DS Designer Creates Downloadable Organ Icon Set
Looking for icons to represent all the sections of the brain? How about an icon representing a bodily system like the nervous system? As a company that often uses iconography to create easily understood deliverables, we often find ourselves scrolling through a host of websites, looking for specific medical icons without success.
A year ago, we decided to stop spending time looking for a comprehensive organ icon set and create one ourselves. This project was initiated by Sarah Fadem (our 2015 design intern) and completed by designer Margo Hurst. We are pleased to announce our organ icon collection has been polished, simplified, and made available for the world to use!
What is an icon?
Icons are simple, easy-to-read graphics which can be integrated into a design to represent a word or subject on a universal level. Our hope for this collection is that people now have access to a free variety of symbols for the human body.
Challenges of an organ icon set
This may be surprising, but one of the challenges we faced while developing this set was determining which structures are classified as organs. By definition, an organ is “a relatively independent part of the body that carries out one or more special functions.” Believe it or not, this is a heavily debated subject. The brain is an organ, but what about the parts of the brain? Do they count as individual organs? Many believe they do. This discussion of classification continues throughout the whole body. Our technique started with trying to determine who was right but became based on the logic, “Does a significant number of people think this is an organ? Yes? OK. It’s going into the collection.”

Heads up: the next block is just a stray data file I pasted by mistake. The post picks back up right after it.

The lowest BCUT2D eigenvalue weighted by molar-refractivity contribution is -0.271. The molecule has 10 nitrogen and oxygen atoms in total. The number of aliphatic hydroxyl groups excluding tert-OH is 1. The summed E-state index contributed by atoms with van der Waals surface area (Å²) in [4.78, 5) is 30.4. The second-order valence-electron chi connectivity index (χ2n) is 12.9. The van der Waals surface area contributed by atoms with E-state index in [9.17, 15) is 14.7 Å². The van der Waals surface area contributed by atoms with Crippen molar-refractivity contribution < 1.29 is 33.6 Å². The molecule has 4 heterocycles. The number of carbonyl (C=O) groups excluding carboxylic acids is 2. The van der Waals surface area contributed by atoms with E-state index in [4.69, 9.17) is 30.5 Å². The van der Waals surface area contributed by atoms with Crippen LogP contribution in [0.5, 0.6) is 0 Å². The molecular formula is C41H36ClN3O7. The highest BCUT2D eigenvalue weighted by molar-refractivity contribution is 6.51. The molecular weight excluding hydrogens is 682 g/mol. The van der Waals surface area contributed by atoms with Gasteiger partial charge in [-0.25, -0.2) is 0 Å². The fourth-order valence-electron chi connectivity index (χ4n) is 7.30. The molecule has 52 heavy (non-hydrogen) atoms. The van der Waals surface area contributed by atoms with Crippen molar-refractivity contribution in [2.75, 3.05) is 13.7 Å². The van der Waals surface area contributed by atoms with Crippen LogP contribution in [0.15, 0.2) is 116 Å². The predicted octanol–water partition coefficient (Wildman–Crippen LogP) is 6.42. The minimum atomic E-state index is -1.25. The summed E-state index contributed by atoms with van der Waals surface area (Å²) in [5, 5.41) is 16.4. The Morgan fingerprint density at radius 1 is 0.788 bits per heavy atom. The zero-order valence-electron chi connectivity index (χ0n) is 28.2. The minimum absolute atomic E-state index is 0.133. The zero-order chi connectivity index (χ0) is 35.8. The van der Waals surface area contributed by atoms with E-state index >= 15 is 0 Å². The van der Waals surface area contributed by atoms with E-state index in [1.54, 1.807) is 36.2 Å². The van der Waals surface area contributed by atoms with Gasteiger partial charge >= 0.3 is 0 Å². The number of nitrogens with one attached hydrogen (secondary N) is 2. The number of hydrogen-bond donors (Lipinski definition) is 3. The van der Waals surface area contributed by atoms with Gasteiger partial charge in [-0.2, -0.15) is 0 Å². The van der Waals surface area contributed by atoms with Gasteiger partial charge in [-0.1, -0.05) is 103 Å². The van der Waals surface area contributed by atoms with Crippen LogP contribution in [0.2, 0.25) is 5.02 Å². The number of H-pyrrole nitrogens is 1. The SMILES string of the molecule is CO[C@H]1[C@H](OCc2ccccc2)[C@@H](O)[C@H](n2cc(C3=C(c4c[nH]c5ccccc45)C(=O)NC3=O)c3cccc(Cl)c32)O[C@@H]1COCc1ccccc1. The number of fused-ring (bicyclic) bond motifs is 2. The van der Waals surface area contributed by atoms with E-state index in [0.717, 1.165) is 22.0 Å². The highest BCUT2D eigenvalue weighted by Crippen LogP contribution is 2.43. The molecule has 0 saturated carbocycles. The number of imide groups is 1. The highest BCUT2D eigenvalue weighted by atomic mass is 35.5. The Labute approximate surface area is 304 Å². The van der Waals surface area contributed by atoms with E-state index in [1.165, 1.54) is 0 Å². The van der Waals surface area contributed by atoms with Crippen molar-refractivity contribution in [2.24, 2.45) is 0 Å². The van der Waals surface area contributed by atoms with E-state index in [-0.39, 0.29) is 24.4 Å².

Another challenge we faced was consistency and context. It is not only difficult to determine where one organ ends and one begins, but we constantly evaluated how easily something could be identified out of context of its surrounding structures.
Additionally, organs are illustrated and represented so inconsistently it is hard to render some organs anatomically accurately and still have them be representative of the general populations’ understanding of that organ. For instance, the esophagus is nearly impossible to locate in many medical illustrations. Our solution was to represent it in a way the reader and user can both identify, not necessarily as it specifically looks in the human body.
Download the set
This project turned out to be a significantly more complicated endeavor than we initially expected and we are so excited to share this set for free use. This icon set is available for through The Noun Project (royalty free with subscription or free with credit to the creator) and Iconfinder (Creative Commons license):